"such activity was prohibited, it cannot be said that this evidence was `obtained as a result of a violation of privacy or breach of privacy.' [footnote omitted]. Because such evidence was not `obtained as a result of a violation of privacy or breach of privacy' Section 5703 does not affect its admissibility." Id.

Second, appellant contends that the prosecutor's failure to disclose the existence of the tape to him prior to trial resulted in a denial of due process. At the time of the instant proceeding the scope of discovery in this Commonwealth *65 was governed by Pa.R.Crim.P. 310.[10] Under Rule 310 appellant was required to apply to the court no later than five days prior to the commencement of trial regarding discovery of any materials. In this case, trial commenced on October 16, 1975, and on that date appellant requested any exculpatory evidence and any statements made by him. On October 22, 1975, Criniti testified regarding the existence of the tape, at which time appellant made an additional motion to obtain possession of the tape. Thus, appellant's request did not comport with the five day rule mandated by Pa.R. Crim.P. 310.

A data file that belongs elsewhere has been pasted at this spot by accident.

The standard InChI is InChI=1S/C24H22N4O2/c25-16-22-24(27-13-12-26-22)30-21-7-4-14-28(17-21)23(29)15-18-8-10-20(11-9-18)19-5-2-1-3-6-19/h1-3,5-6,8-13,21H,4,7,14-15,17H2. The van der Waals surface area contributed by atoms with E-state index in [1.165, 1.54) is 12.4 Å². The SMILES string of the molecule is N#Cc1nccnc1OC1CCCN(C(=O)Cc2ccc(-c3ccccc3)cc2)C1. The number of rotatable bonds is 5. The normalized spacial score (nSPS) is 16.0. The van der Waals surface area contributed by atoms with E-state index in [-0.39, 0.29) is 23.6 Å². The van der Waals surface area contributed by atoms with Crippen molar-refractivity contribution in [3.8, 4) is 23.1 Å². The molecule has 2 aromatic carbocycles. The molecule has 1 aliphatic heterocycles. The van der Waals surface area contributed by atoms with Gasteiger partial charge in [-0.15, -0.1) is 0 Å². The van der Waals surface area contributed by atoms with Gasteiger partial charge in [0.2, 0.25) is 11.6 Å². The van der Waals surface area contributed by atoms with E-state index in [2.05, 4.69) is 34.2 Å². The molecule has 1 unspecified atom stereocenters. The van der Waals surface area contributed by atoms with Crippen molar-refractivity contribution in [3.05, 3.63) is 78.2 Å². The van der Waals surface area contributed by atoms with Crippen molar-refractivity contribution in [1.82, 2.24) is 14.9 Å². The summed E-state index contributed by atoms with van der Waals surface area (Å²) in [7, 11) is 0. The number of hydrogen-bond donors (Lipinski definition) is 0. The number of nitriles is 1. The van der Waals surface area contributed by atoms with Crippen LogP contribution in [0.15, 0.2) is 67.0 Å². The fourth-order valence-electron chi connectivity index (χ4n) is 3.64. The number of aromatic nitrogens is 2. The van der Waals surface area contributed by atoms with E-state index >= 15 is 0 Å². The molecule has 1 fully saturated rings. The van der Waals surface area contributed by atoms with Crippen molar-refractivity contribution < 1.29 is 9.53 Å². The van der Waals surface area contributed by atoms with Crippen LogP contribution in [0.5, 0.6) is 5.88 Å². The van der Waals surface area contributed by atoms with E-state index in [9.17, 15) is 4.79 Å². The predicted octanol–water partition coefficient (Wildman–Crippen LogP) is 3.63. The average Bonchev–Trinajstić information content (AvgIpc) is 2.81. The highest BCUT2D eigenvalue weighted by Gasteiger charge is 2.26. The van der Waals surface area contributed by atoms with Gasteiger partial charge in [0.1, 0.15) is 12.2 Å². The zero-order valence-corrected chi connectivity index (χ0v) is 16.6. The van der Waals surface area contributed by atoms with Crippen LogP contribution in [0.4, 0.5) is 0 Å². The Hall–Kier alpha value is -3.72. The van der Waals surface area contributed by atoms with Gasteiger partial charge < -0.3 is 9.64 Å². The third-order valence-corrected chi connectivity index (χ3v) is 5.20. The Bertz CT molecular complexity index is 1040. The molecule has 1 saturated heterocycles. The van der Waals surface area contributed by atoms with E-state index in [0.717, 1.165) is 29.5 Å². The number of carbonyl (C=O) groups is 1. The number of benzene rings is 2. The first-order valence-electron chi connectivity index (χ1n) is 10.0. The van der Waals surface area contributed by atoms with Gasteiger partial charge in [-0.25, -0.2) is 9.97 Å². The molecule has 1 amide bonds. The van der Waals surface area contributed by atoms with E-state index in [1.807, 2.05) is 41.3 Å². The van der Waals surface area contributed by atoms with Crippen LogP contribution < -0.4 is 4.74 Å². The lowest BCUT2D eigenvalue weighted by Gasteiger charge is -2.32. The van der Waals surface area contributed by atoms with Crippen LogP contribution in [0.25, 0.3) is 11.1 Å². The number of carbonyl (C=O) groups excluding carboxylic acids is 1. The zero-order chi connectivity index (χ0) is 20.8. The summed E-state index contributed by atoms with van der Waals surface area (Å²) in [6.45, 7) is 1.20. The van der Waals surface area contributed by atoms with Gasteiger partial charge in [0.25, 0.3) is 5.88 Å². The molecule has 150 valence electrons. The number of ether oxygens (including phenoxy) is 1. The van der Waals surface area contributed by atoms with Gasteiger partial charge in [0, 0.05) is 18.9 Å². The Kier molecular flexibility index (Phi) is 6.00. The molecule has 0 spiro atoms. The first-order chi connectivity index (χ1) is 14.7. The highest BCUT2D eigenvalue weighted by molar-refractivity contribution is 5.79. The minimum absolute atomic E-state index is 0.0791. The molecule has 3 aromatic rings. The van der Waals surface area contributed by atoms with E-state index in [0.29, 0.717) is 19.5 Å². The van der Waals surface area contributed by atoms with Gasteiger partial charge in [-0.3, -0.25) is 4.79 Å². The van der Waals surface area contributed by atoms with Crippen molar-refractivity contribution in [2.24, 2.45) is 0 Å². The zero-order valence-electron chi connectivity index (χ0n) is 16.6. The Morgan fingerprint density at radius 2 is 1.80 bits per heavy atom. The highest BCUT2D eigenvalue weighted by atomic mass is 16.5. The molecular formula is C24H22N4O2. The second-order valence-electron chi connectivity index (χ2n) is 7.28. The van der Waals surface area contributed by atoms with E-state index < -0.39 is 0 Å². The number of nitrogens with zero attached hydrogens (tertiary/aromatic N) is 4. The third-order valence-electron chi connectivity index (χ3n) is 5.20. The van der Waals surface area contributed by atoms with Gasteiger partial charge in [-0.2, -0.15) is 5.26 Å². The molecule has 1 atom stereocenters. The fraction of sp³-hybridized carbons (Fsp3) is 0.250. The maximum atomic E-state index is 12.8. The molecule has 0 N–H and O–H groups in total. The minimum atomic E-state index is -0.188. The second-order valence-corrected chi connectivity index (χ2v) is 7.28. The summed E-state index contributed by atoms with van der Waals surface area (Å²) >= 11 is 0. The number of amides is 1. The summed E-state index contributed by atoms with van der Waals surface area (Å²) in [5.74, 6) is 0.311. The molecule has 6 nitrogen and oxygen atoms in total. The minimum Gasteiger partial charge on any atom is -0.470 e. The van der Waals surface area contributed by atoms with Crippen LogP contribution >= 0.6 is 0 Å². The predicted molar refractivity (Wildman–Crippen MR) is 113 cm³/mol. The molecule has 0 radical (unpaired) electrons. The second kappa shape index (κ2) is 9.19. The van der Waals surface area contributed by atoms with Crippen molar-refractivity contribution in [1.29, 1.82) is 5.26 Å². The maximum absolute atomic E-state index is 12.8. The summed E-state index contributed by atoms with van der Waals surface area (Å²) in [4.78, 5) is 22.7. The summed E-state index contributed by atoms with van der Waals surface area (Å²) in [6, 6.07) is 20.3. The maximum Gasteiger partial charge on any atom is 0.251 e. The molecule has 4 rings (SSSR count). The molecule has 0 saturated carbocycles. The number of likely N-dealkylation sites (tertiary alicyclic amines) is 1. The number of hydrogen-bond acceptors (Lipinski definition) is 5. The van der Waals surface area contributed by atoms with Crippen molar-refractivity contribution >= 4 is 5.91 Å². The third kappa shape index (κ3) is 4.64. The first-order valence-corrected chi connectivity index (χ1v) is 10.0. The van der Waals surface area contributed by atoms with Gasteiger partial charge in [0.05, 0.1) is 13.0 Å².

Appellant contends, however, that the five day rule was not applicable to him. As support for this contention, appellant reasons that Rule 310 only governs the discoverability of evidence of which he has knowledge, but is inapplicable to evidence which he does not know exists. Because he was unaware of the existence of the tape, appellant argues that he was excused from adhering to the five day rule, and that his lack of knowledge imposed upon the prosecutor an affirmative duty to inform him regarding the existence of the tape. With this contention we cannot agree.